The National Longitudinal Study of Adolescent Health (also known as Add Health, the Add Health Study, and the Add Health Survey) is a nationally representative study originally designed to examine how social contexts (such as families, friends, peers, schools, neighborhoods, and communities) influence teens’ health and risk behaviors. The study is now examining how health changes over the course of early adulthood. [...]
The Add Health Study surveyed 90,000 7th to 12th graders, and has re-interviewed the same group of teens as they age. The study is made public to assist others studying adolescent health, and collects information on the following:
What kinds of topics does the study address?
The study collects information on:
*Physical and mental health, such as weight and height, injury and disability, dietary patterns and physical activity, substance use, access to and use of health care services, and suicide and depression
*Interpersonal relationships and sexual behaviors, such as family relationships, friendships, interracial relationships, faith community interactions, sexual activity, and sexual orientation
*Education, including cognitive ability and individual, family, peer, and community influences on school performance
*Delinquency and violence, including individual, family, peer, and community influences on delinquency and violence and risk factors for delinquency and violence
*Involvement in adult roles, including parenthood, jobs, marriage
*Genetic characteristics and biological measures that indicate the presence of specific diseases and disease processes
*Measures of the environments in which participants live and go to school
So this study provides a lot of data on the lives of teens. However, Kanazawa tries to pull information that wasn’t intended to be studied from the report, with no further discussion or references, and present it as fact. (In fact, would you know what the Add Health study was intended to do if we didn’t look it up?) Problematic, to say the least.
We had issues with Allure’s report on the changing face of beauty in the United States, but at least their methodology was much more clear – we knew how many people were surveyed, the images of the models they were shown, what questions they were asked, and how that compared to a similar survey done twenty years ago.
Interrogate the Author of the Study
Kanazawa calls himself “The Scientific Fundamentalist,” and claims to take “a Hard Look at the Truths of Human Nature.” His other articles include things like “Are All Women Essentially Prostitutes,” “Beautiful People Really ARE More Intelligent,” “What I Have Learned from Barry Goldwater,” and this statement on Eva Longoria and Tony Parker’s divorce:
Yes, I called it, nearly two years ago. I knew their marriage was very short-lived long before they themselves did. Once again, such is the power of the evolutionary psychological imagination. We know everything, not because we are special, but because we are evolutionary psychologists.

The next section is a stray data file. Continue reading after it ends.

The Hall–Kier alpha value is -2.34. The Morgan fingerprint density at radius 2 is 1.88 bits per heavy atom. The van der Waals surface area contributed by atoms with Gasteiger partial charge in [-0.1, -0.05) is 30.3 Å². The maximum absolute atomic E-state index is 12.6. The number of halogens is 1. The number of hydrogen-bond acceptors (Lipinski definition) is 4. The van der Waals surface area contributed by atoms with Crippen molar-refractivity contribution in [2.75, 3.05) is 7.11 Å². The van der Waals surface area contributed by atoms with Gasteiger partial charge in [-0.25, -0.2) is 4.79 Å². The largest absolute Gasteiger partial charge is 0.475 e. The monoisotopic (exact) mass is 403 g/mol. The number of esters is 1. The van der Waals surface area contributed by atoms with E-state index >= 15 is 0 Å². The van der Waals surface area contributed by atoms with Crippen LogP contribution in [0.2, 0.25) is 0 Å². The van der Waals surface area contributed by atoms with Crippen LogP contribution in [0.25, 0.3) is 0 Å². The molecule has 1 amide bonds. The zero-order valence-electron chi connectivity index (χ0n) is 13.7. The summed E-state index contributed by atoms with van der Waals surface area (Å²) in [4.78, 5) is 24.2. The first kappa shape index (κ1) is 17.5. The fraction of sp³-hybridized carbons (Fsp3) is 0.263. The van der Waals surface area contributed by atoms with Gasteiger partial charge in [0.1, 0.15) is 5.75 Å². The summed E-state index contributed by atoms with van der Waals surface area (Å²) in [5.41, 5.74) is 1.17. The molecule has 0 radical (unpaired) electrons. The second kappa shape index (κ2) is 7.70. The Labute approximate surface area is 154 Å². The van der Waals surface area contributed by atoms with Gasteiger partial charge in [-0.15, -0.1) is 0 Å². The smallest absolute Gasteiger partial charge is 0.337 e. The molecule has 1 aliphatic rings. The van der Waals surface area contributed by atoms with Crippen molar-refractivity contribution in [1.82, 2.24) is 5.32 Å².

I’m a Mac, and I predict events before they happen.
I’m afraid to click the links for that rationale.
Amazingly, Kanazawa’s work fits neatly into this bingo card, created by the Punk Ass Blog:
Check for Scientific Racism
Wikipedia has a very useful summary (and a few interesting convos on the talk page) dealing with Scientific Racism. But the clearest example is actually found on the Wikipedia page for The Bell Curve, where an intrepid Wikipedian added a debunking guide for racist misapplications of science:
Evolutionary biologist Joseph L. Graves described the Bell Curve as an example of racist science, containing all the types of errors in the application of scientific method that have characterized the history of Scientific racism:
- claims that are not supported by the data given
- errors in calculation that invariably support the hypothesis
- no mention of data that contradicts the hypothesis
- no mention of theories and data that conflict with core assumptions
- bold policy recommendations that are consistent with those advocated by racists.
Be Wary of People Trying to Quantify What is Subjective
Beauty is in the eye of the beholder. And yet, every few years, someone tries to prove that x is definitively more attractive than y group. The closest science has been able to come to anything remotely resembling consensus is a link between symmetry and facial attractiveness.
Everything else is informed by personal preferences, how one interprets beauty, and cultural messages about beauty – which again, do change. What was beautiful in the 1980s and 1990s isn’t necessarily valued today. And globally, the idea of beauty shifts often. So trying to definitively state what is attractive and what is not is a bit of a losing game.
Remember that race is a social construct
Racebox.org shows how these alleged racial categories have changed over time. Here’s who you could be in 1890:
White People Swim, and Black People Run? Race, Science, and Athletics - Racialicious